Smart organizations are paying lots of attention to culture in hiring—and for good reason. Recent research shows that a top driver of employee engagement is organizational culture.
The term “culture fit” gets thrown around a lot, and some people misinterpret it to mean homogeneity. But a company full of carbon copies is terrible for everyone. While there are behavioral traits and tendencies that may lend themselves to executing your business strategy, not everyone in your organization needs to be wired just the same. Diversity of all kinds—behavioral, thought, cultural—can take your organization to newer heights.
What is culture?
Culture comprises the traits, behaviors, and approaches that are encouraged and rewarded. It refers to the complicated interpersonal and organizational dynamics that may not show up in job descriptions but which absolutely set the conditions for success.
Ideally, your organizational culture is aligned with your business strategy—it’s made up of the attitudes and behaviors required to achieve business results.
What is culture fit?
Culture fit is when an employee or candidate is aligned with the organization’s core values and company culture.
For example, here at The Predictive Index®, our core values are teamwork, honesty, reliability, energy, action, drive, and scope. During our interview process, we have a dedicated interviewer who interviews against these core values. They ask questions to assess whether the candidate embodies these values, which are critical to our success as we grow rapidly over the next few years.
Assessing whether candidates fit your company’s culture is a critical aspect of optimizing talent and getting the right people in place for your business strategy to thrive. After all, if someone’s not aligned with your cultural values, how happy are they going to be working for you? How long will it take before they become disengaged and less productive?
When working to create an award-winning culture, culture fit is a great place to start. It gets people talking about the speed at which your organization moves, how successful teams and workers function, and how not every company is created the same.
But culture fit can only take you so far. Focusing solely on culture fit will land you a homogeneous culture—and we know that diversity in the workforce is key to long-term success.
Culture fit = homogeneity
The next consideration—the Holy Grail of culture, if you will—is the “culture add.”
What is culture add?
Culture add encompasses all aspects of culture fit (i.e., championing the behaviors that will lead to organizational success). Critically, though, culture add asks additional questions:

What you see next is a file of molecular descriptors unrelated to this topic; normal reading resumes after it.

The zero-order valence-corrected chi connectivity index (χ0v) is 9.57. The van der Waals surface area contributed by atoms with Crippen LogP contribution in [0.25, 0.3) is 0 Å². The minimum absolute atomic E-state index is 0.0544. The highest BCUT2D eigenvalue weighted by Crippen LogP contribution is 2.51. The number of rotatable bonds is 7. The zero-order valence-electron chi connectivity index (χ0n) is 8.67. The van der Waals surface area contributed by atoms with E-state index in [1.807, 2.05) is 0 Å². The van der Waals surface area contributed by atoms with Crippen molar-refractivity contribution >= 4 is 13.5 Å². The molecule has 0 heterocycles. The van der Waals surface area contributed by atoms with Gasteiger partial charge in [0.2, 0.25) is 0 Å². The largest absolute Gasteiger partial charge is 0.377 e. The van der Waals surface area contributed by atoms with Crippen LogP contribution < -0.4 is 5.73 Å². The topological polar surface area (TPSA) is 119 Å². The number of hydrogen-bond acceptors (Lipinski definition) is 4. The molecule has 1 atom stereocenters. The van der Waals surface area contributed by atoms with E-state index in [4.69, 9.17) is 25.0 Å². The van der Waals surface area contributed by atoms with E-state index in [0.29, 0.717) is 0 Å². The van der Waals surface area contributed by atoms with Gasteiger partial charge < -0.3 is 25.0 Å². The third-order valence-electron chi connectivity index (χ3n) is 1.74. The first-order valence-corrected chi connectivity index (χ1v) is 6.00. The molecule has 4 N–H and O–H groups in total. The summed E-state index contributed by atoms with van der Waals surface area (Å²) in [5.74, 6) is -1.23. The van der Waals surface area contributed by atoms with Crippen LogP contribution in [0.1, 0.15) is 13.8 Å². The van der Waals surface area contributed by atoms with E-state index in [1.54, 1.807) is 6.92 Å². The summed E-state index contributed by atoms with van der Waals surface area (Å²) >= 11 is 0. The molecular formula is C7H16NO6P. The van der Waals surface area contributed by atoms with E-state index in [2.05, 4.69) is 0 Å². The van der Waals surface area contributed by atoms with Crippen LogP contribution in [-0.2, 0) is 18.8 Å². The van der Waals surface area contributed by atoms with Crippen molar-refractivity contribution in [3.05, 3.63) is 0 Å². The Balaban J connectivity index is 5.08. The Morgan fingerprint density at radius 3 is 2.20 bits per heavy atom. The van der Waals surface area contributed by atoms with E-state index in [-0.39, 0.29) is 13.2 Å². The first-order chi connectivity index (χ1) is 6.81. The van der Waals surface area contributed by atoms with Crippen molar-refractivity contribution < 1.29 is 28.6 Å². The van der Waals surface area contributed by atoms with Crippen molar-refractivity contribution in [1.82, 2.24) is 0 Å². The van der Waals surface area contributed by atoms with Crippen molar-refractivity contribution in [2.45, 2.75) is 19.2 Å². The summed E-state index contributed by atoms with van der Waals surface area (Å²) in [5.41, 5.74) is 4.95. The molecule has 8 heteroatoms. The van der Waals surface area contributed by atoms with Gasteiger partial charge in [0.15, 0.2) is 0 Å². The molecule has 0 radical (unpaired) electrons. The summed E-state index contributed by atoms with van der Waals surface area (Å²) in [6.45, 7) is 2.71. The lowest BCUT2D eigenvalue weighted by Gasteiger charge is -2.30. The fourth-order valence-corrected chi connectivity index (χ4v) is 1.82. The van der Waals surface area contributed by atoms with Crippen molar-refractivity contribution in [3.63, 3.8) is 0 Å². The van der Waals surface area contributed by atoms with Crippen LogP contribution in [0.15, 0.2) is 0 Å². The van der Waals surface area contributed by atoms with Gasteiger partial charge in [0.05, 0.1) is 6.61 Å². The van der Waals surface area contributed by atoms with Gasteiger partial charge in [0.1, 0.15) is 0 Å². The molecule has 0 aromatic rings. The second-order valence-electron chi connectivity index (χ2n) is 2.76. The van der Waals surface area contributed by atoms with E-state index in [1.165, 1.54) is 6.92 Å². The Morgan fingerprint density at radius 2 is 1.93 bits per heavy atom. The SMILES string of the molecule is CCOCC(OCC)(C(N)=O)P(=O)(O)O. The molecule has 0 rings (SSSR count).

What do we want the company to be?
How do we hire employees who add to our current culture and make it even better?
Where are our cultural blindspots?
The notion behind culture add is that diverse, self-aware teams are more powerful than homogenous ones. Diversity of thought and experience can help organizations see business initiatives through a new lens, avoiding critical mistakes that can cost the company its reputation.
Culture allows the entire organization to tap into Carol Dweck’s celebrated growth mindset. When you add to your culture, you maximize the number of perspectives and different types of employees and leaders who have a voice and a seat at the table. In effect, you create an organization with its very own growth mindset.
A great lens on culture can become a self-perpetuating mechanism. A diverse set of voices and experiences will drum up ways that your organization can shift its culture and practices to be more inclusive of new diverse hires, and so on, and so on.
When should you start focusing on culture add?
Assessing for culture fit works well in small businesses where there may be a scrappiness or DIY ethos needed as you bootstrap your way into scalability. If your business is small and scaling rapidly, interviewing for culture fit ensures you don’t hire only high patience, detail-oriented folks when the business strategy requires high-risk, action-oriented individuals.
But at some point—usually around 100-150 employees—the mindset needs to shift from culture fit to culture add. How you built your company up to 100 employees is going to be different than how you grow to 500 employees. You may need to add some folks who’ve been there and done that in a larger and more complicated ecosystem. Or, you may simply need team members who look at the same problems in a different light.
One caveat: Change happens slowly.
Think of culture as a cruise ship: It’s slow to start, but once it gets going, it has tons of momentum—and there are no sudden turns allowed unless you want to sink. If you want your culture to change, you need to take small steps today that might bear fruit 3-6 months from now. At that point, you can reassess and determine if your culture initiatives are working or if there are other changes you’d like to implement.
As long as your organization has leaders who are self-aware and open to change, you can start turning the tide by specifically seeking out folks to drive your cultural transformation.